Palladium and platinum
Both of these metals are silvery white metals which are very inert. Palldium gas a very weak yellowish hue.
Palladium only is attacked by strong oxidizing acids (e.g. concentrated nitric acid), platinum is not even attacked by aqua regia.
As with the other four members of the so called 'platinum metals' (ruthenium, rhodium, osmium and iridium) the metals palladium and platinum differ a lot from their lighter group member nickel.
The picture shows a sample of the metal palladium. It is a small sample, with a diameter of approximately 4 mm.
The metals can be purchased on eBay in the massive form and sometimes as thin foil, but they are very expensive, with prices ranging from $10 per gram to $50 per gram. Because of their high price, they are not really interesting for the home chemist, although chemically they are interesting and have a rich aqueous chemistry.
In their compounds, palladium and platinum can be in the +2 oxidation state and in the +4 oxidation state. The free aqueous metal ions hardly play any role in the aqueous chemistry of the metals. The aqueous chemistry of these metals is confined to coordination complexes, the most common ones being PtCl42- and PdCl42-. The platinum complex is red/brown, the palladium complex is brown with a somewhat yellowish tinge.
Both platinum compounds and palladium compounds can be obtained remarkably easily, due to their use in photography and alternative processes. The following compounds are available at photography raw chemical suppliers, albeit at high prices:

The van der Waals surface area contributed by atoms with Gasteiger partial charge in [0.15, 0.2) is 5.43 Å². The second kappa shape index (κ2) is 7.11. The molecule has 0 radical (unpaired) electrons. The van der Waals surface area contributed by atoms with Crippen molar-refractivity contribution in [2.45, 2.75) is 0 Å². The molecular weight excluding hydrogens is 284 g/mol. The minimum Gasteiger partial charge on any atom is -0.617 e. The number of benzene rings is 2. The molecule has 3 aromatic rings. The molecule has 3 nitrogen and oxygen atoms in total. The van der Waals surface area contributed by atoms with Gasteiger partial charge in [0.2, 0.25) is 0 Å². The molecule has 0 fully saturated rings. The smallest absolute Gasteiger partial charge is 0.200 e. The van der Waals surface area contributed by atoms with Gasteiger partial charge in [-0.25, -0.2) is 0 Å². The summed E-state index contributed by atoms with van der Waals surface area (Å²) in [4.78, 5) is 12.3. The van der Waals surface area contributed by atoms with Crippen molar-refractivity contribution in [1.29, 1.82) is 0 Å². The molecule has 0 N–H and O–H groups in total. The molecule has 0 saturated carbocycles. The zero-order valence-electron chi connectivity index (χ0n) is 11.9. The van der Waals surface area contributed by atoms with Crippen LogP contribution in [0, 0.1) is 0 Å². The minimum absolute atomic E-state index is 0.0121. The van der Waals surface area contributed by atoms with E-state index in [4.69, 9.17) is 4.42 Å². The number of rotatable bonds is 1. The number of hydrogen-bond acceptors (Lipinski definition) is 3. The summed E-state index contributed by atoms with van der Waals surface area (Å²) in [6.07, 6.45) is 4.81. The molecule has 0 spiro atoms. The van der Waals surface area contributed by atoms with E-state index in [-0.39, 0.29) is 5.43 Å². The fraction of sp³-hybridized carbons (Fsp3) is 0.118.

Palladium chloride is a brown powder, almost insoluble in water. It, however, easily can be dissolved in a solution of sodium chloride, forming a brown solution of sodium tetrachloropalladate (II). Such solutions are easily reduced to metallic palladium. This also is the basis of their use in photography and alternative processes.
Potassium tetrachloroplatinate (II) is a red/brown powder, which dissolves in water easily. Solutions of this compound are red/brown. Like solutions of tetrachloropalladate (II), the metal can be separated easily by means of mild reductors. This compound sometimes is called potassium chloroplatinite.
A company, specialized in precious metal salts for alternative and antique processes is Bostick and Sullivan. They have quite some palladium and platinum salts, besides the two mentioned above.
Both the palladium and the platinum salts are quite interesting, due to their coordination chemistry and the possibility to form interesting colloids, but their high price probably makes the salts less interesting for most home chemists.